Listening  to  Joseph Joachim, who was born  in 1831 !  and lived  until 1907 ,  is an almost eerie experience .  He was born only four years after the death of Beethoven ,  and was a close friend  of and collaborator with  Johannes Brahms .  Joachim was a Hungarian jew , and a child prodigy who played the Mendelssohn violin concerto under the composer's direction as a boy . Remember, Mendelssohn was born in 1809 and died in  1847.  He was also a close friend of  Robert Schumann and his wife Clara, who was a renowned pianist .    

    Brahms  consulted Joachim when  writing his  only violin concerto , still  one of the most famous in the repertoire , for technical advice about writing for the violin ,  and Joachim made the work famous .  Joachim made only  a tiny handful  of primitive recordings,  five short  works in all ,in 1903 .  They include excerpts from Bach's works for solo violin ,  a breif work of  his own composition for violin and piano , and  two of the Brahms Hungarian dances  , originally written for piano two hands and later orchestrated by the composer and others,  in transcriptions for violin and piano .

   Joachim was in his 70s, somewhat past his prime , and the  antiquated sound has a  great deal of snap, crackle,and    pop, as is the norm with ancient recordings .  One thing you notice is  that  he uses  considerably less vibrato than  string players today , and how freely he applies  the rhythmic flixibilty called rubato  , speeding up and slowing down  freely in a manner not written into the score  . and a tendency to  go from note to note with a  curious  sliding effect which is very rare today .  To unaccustomed ears, it  sounds rather  sentimental, but you get used ot it .   

   A time machine has yet to be invented yet,  but  I almost feel as though I've been in one .

  

Posted: Jul 30 2012, 10:06 PM by the horn | with no comments
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A Contemporary American Composer Calls Mozart "The Most Overrated Composer Of All Time "

  There's an interesting discussion at  a classical music forum I belong to  called classicalmusicguide.com  today .  A member  started a thread about  American composer Arnold Rosner (  1945-) , who teaches at Queensborough community college of the City University Of New York  , who  has called  Mozart, probably the most universally  adored composer of all time,  vastly overrated . In fact, Rosner  thinks  he's the most overrated composer of all time . 

   Of course, to his countless  admirers  today  ,  this is absolute heresy , and  is enough to  make their blood pressure rise to stroke-inducing levels .  Blasphemy .  Wolfgang friggin' Amadeus Mozart ? The divine Mozart  ?  How dare he ?   The  incomprehensible musical genius and  astonishing child prodigy who began composing  as a small  boy ,  had a perfect ear  and  astonishing  mastery of the art of composition from such an early age , not to mention  piano virtuoso of  the highest rank  and a violin virtuoso to boot ?    The  boy wonder composer who matured  into  a  supreme master who wrote sublime masterpieces  in every musical form ?   Some of the greatest operas, symphonies, concertos,  chamber works,  and choral works  ever written, and one of the most frequently performed and recorded  composers of all time ?   And who died at the tragically early age of 35  yet still wrote over 500 works  and  departed this world  leaving who knows how many great works unwritten ?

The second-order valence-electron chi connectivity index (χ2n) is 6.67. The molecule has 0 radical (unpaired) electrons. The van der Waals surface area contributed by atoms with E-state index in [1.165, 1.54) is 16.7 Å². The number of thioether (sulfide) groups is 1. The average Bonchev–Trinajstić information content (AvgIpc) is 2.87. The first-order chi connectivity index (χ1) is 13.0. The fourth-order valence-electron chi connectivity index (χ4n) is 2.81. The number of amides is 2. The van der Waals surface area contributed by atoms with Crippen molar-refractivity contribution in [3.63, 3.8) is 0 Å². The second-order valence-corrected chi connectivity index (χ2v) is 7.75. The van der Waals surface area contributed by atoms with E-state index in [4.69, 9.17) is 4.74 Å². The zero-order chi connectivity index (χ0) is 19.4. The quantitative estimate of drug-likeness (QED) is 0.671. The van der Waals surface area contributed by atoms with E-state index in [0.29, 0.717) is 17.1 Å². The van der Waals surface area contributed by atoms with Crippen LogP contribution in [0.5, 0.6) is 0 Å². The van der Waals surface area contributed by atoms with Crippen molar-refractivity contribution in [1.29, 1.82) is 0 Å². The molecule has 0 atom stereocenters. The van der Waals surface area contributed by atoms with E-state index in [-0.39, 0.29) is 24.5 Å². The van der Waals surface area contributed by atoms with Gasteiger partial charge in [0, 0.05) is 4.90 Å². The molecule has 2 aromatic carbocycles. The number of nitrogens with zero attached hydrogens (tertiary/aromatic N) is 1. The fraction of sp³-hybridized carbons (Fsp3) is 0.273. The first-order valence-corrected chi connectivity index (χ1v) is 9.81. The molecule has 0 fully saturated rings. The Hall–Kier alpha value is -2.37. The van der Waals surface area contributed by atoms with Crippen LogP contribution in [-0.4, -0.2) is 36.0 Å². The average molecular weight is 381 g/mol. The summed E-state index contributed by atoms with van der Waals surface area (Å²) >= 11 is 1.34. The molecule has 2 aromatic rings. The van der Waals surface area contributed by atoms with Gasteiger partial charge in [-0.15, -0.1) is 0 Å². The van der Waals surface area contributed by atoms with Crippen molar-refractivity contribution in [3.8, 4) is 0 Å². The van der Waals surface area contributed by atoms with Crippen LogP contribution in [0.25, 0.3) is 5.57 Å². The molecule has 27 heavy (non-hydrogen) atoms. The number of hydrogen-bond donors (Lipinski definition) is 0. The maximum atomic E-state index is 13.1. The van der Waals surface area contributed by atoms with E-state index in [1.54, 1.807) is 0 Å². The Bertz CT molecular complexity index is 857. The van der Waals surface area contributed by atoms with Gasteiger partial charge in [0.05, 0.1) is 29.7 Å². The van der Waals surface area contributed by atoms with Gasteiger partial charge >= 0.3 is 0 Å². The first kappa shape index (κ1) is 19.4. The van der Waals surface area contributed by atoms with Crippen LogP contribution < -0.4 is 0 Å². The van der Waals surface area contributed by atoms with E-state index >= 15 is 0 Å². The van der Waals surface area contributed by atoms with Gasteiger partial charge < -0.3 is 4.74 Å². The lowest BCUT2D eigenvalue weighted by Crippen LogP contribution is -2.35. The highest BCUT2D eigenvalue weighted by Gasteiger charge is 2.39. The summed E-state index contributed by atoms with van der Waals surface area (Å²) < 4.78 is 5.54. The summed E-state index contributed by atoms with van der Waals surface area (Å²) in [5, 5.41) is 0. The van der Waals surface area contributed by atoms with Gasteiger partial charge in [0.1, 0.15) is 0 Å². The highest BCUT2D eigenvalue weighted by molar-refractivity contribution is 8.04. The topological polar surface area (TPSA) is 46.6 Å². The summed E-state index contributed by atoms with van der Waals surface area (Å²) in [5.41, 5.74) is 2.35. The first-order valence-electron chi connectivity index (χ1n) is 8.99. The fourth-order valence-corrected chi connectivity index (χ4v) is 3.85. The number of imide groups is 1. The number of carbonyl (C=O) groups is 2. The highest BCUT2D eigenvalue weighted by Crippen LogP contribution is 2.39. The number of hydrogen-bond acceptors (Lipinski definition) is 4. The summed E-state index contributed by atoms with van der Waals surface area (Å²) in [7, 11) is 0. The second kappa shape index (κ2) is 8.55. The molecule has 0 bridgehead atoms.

However, Rosner is not alone .  Even the greatest geniuses have their detractors ,  and the  legendary eccentric Canadian pianist Glenn Gould  actually called Mozart a "bad ocmposer who died  too late rather than too early ".  Which did not prevent him from making some  renowned  but eccentric recordings of some of Mozart''s piano sonatas .  And the  once famous English composer Frederick Delius (1862 - 1934)  said that  he considered any musician who admired Mozart to be a bad  musician . 

    Oh well, there's no accounting for tastes .  On the forum, the reaction to  Rosner's provocative statements ranges from  outrage  to agreement .  But  Mozart has been idolized by  such great names as  Schubert, Chopin, Tchaikovsky , Rossini, Wagner,  Richard Strauss and  so many other great composers, not to mention  such great  performers as  pianists Artur Schnabel,  Vladimir Horowitz, and  renowned conductors such as George Szell Sir Thomas Beecham,  Bruno Walter, Sir Georg Solti,  and countless others .